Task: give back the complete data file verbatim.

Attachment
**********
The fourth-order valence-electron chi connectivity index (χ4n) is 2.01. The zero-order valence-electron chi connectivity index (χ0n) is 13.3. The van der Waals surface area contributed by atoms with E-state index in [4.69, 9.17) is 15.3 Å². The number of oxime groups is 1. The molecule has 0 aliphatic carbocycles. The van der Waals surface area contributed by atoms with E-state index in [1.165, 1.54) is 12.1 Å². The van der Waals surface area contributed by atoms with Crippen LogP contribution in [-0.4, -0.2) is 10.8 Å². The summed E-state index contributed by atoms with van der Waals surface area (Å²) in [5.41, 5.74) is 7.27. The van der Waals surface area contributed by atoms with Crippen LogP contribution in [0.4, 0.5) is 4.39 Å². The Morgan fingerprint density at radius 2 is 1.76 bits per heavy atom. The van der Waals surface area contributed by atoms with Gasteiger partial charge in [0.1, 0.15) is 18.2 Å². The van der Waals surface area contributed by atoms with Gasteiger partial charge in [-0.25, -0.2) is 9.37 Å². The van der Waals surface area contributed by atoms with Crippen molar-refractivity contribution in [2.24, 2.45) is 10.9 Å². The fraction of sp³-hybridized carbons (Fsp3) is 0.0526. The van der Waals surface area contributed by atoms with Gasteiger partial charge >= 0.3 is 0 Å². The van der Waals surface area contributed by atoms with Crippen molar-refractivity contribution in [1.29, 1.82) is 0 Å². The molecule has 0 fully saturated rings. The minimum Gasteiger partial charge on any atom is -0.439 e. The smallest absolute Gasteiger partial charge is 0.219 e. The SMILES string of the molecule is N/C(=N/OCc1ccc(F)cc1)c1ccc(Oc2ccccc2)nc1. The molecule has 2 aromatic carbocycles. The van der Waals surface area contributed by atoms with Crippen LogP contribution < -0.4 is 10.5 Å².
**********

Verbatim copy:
The fourth-order valence-electron chi connectivity index (χ4n) is 2.01. The zero-order valence-electron chi connectivity index (χ0n) is 13.3. The van der Waals surface area contributed by atoms with E-state index in [4.69, 9.17) is 15.3 Å². The number of oxime groups is 1. The molecule has 0 aliphatic carbocycles. The van der Waals surface area contributed by atoms with E-state index in [1.165, 1.54) is 12.1 Å². The van der Waals surface area contributed by atoms with Crippen LogP contribution in [-0.4, -0.2) is 10.8 Å². The summed E-state index contributed by atoms with van der Waals surface area (Å²) in [5.41, 5.74) is 7.27. The van der Waals surface area contributed by atoms with Crippen LogP contribution in [0.4, 0.5) is 4.39 Å². The Morgan fingerprint density at radius 2 is 1.76 bits per heavy atom. The van der Waals surface area contributed by atoms with Gasteiger partial charge in [0.1, 0.15) is 18.2 Å². The van der Waals surface area contributed by atoms with Gasteiger partial charge in [-0.25, -0.2) is 9.37 Å². The van der Waals surface area contributed by atoms with Crippen molar-refractivity contribution in [2.24, 2.45) is 10.9 Å². The fraction of sp³-hybridized carbons (Fsp3) is 0.0526. The van der Waals surface area contributed by atoms with Gasteiger partial charge >= 0.3 is 0 Å². The van der Waals surface area contributed by atoms with Crippen molar-refractivity contribution in [1.29, 1.82) is 0 Å². The molecule has 0 fully saturated rings. The minimum Gasteiger partial charge on any atom is -0.439 e. The smallest absolute Gasteiger partial charge is 0.219 e. The SMILES string of the molecule is N/C(=N/OCc1ccc(F)cc1)c1ccc(Oc2ccccc2)nc1. The molecule has 2 aromatic carbocycles. The van der Waals surface area contributed by atoms with Crippen LogP contribution < -0.4 is 10.5 Å².